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Supersonic Flight

A Quieter Sonic Boom: GE Is Helping NASA, Lockheed Martin Design A New Supersonic Jet

When Chuck Yeager flew NASA’s first rocket plane, the X-1, past the sound barrier for the first time in October 1947, confirmation of his feat rang out across the desert in the form of a sonic boom — the thunder caused by compression of sound waves at the bow of the plane as it reached Mach 1. In the seven decades since, the boom has remained an impediment to widespread supersonic travel, outside of the military. The Concorde, the French-British partnership that provided the only supersonic passenger service to date, took off for the last time in 2003 and landed in a museum in part because regulators required it to slow down over land.

NASA is trying to revive supersonic travel with its X-59, a single-pilot demonstration plane that is designed to produce a kinder, gentler boom than the Concorde’s. Lockheed Martin’s design, which NASA approved in August, is powered by a GE F414-100 engine and uses a slender fuselage that in theory produces several small shock waves that are eight times quieter than a typical sonic boom — hopefully small enough to mitigate the loudest effects of supersonic speeds. The point of building the X-59 is to find out how well theory works in practice, and to see if it passes muster with people who live under the plane’s flight path.

(GE also is helping Aerion, another aerospace company seeking to build a supersonic plane together with Lockheed Martin, “explore the feasibility of a joint development of the world’s first supersonic business jet.”)

Whereas Yeager’s X-1 used four rocket engines to accelerate beyond Mach 1, the X-59 will need only one GE F414-100 engine, adapted from the F414-400 that powers the Navy’s F/A-18 Super Hornet fighter plane.

Above: The business end of a F/A-18 Super Hornet at this year’s EAA AirVenture Oshkosh airshow. Image credit: Tomas Kellner for GE Reports. Top: NASA is trying to revive supersonic travel with its X-59, a single-pilot demonstration plane that is designed to produce a kinder, gentler boom than the Concorde’s. Image credit: NASA.

The F414 was developed in the 1990s for the Super Hornet, which is manufactured by Boeing. Since then, GE’s Riverworks aviation facility in Lynn, Massachusetts, has produced more than 1,600 of the engines, which have collectively logged 4 million flight hours. GE got the X-59 contract last year from NASA to build two engines — one for the single-engine demonstrator plane, one for a spare — and plans to ship them in 2019.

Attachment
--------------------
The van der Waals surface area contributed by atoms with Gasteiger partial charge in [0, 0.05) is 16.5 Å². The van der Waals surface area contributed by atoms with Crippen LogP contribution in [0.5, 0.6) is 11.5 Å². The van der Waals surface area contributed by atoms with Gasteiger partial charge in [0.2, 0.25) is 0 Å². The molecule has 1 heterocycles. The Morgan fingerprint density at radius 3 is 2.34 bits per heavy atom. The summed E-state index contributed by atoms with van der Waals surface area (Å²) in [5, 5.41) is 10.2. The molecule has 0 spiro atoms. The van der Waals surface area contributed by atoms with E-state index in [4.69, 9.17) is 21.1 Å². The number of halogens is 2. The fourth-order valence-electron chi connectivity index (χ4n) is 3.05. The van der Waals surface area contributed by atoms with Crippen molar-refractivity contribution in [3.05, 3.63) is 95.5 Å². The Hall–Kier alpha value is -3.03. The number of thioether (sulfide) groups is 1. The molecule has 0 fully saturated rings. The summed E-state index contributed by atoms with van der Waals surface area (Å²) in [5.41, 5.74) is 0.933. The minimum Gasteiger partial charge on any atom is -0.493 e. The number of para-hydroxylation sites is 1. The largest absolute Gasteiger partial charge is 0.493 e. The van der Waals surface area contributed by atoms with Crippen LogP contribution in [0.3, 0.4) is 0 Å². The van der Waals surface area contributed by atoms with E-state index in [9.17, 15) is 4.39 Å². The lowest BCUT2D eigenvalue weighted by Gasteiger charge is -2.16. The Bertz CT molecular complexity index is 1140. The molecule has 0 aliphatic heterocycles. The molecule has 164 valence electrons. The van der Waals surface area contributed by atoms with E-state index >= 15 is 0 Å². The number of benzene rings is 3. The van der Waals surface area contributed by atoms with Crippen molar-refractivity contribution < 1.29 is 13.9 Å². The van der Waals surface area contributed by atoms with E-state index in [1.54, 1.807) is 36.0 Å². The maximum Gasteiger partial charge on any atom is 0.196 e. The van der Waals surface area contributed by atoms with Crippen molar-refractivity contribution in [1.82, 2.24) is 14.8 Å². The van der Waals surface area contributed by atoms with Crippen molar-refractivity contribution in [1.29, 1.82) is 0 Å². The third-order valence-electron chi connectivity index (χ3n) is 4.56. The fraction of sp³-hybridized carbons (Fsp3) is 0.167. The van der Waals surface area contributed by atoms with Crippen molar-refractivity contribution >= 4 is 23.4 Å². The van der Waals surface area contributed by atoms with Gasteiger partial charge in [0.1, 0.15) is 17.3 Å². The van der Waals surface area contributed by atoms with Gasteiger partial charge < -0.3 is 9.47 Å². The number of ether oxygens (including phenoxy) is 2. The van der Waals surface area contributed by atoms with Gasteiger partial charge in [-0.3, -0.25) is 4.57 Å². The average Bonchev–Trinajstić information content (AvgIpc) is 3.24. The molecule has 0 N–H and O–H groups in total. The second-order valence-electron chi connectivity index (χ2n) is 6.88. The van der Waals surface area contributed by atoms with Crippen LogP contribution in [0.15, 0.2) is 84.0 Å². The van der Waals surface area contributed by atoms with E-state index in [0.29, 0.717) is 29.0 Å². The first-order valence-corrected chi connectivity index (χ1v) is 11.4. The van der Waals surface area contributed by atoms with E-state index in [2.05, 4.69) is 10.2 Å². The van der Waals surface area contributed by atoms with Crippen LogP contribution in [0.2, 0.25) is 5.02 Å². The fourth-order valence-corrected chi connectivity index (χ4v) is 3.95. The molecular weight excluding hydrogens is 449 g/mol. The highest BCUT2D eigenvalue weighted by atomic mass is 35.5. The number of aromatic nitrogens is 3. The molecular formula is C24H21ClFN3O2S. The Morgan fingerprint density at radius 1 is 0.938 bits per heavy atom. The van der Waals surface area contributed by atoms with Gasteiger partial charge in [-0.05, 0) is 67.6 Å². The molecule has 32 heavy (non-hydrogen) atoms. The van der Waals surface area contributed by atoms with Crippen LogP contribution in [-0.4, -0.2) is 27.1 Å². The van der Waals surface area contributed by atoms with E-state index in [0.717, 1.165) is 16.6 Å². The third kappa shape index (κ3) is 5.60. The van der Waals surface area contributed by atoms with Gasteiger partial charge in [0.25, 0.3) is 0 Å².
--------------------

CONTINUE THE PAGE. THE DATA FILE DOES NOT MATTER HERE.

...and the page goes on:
“The reason to use the F414-100 is largely thrust and the single-engine safety features,” says program manager David Prescott. The F414 is a turbofan engine equipped with an afterburner. Its compressor blades pressurize air flowing into a combustion chamber, where it is mixed with fuel. Ignition makes the incandescent air rapidly expand and turn a second set of turbine blades that spins the fan and provides most of the engine’s thrust. The engine’s afterburner briefly turns the vehicle into a rocket plane by dumping a large amount of fuel directly into the exhaust. Fighter pilots use afterburners when they need a sudden burst of speed. In the case of the X-59, the afterburners will be useful in keeping the plane at high speeds for testing its aeronautics and to study its sonic boom.

Prescott has worked at the Aviation facility for 17 years, starting with an earlier version of the F414. The facility has about 40 engineers working on the F414-100 program. Chad Sutter, the model engineer in charge of adapting the F414, is now working on integrating the engine into the airframe of the X-59. Before coming to GE five years ago, Sutter worked as an automotive engineer in Michigan. “It’s not common to make that switch,” he says. “But it’s an excellent transition because the engineering worlds are so different.” Whereas high volume and low cost were top priorities in automotive work, military aviation puts a premium on quality: “As an engineer,” Sutter says, “you get to think a little more outside the box.”

The X-59 project is also a chance to contribute to a revival of supersonic commercial travel. NASA has said that it intends to share as much data as possible with commercial firms, which, if the project is successful, may follow through with designs for supersonic passenger jets. If all goes well, the X-59 will demonstrate that supersonic travel can be quiet enough for the U.S. Federal Aviation Administration to drop its ban on supersonic travel over land.

GE Aviation’s Riverworks aviation facility in Lynn, Massachusetts, has produced more than 1,600 of the F414 engines, which have collectively logged 4 million flight hours. Image credit: GE Aviation.

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